Skip to main content

State of New Jersey stepping in to run Camden's troubled schools

By Laura Ly, CNN
updated 5:04 PM EDT, Mon March 25, 2013
Camden city schools are among the lowest-performing in the state of New Jersey Gov. Chris Christie said at Monday.
Camden city schools are among the lowest-performing in the state of New Jersey Gov. Chris Christie said at Monday.
STORY HIGHLIGHTS
  • Gov. Chris Christie: "We're taking the lead because ... Camden has failed its children"
  • The city schools' graduation rate fell to 49.27% in 2012, down from 56.89% the year before
  • State intervention will include monitoring school progress and financial guidance, Christie says
  • "I always knew this day was coming," the school board president says

(CNN) -- The state of New Jersey is taking over administration of the troubled public schools in the city of Camden, Gov. Chris Christie announced Monday.

A recent Department of Education investigation found Camden city schools are among the lowest-performing in the state, Christie said at a news conference at Woodrow Wilson High School in the city.

"We're taking the lead because for too long, the public school system in Camden has failed its children," he said. "Each day that it gets worse, we're failing the children of Camden, we're denying them a future, we're not allowing them to reach their full potential."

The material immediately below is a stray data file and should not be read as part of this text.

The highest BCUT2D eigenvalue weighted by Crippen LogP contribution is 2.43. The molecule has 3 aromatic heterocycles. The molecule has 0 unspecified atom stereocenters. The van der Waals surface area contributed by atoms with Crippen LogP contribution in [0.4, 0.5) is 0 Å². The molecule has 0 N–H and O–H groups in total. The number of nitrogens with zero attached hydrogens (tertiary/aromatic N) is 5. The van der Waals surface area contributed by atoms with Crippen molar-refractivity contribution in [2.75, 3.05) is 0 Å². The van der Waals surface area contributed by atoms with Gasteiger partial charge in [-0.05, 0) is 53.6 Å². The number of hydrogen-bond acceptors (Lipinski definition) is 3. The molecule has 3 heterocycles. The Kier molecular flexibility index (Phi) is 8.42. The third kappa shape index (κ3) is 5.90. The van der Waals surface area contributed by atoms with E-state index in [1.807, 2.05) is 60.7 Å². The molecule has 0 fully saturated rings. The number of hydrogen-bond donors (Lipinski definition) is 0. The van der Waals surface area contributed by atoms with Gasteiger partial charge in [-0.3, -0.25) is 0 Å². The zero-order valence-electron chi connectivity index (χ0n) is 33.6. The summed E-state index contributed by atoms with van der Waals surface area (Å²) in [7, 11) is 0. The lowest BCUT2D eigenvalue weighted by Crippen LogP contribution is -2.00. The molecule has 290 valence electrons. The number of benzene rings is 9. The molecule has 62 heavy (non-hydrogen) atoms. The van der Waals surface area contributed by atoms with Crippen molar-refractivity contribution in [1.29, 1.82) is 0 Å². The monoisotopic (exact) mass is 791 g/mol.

The poor student performance, a lack of a districtwide curricula, inconsistent and haphazard school staffing, lack of central leadership, and a failure to provide student support services has resulted in "full state intervention," the governor's office said in a news release.

Christie said the decision to partner with Camden school officials was not one made easily or quickly.

"I waited three years because I really felt like I wanted to give the folks in the city of Camden the chance without having to enter into a partnership with the state," Christie said.

The issues with student achievement and institutional administration do not stem from a lack of financial support. Camden is receiving more than $279.5 million in state funding, an increase of $3.6 million from last year. During the 2011-12 school year, Camden spent $23,709 per student, compared with the statewide average of $18,045, the governor's office said.

Statistics published by the New Jersey Board of Education show that school graduation rates in Camden are among the lowest in the state. In 2012, the city's graduation rate fell to 49.27%, down from 56.89% the year before. This is well below the state average graduation rate of 86.46% in 2012.

From 2011 to 2012, only 2% of Camden students scored above a 1550 out of a possible 2400 on the Scholastic Aptitude Test (SAT), compared with 43% students nationally. Only 19% and 30.4% of third- through eighth-grade students tested proficient in language arts and in math, respectively, both numbers well below the state average, the document say.

Christie said the state intervention will include close monitoring of school progress as well as guidance in financial decisions.

"We will exert whatever control we need to exert to try and bring success," he said.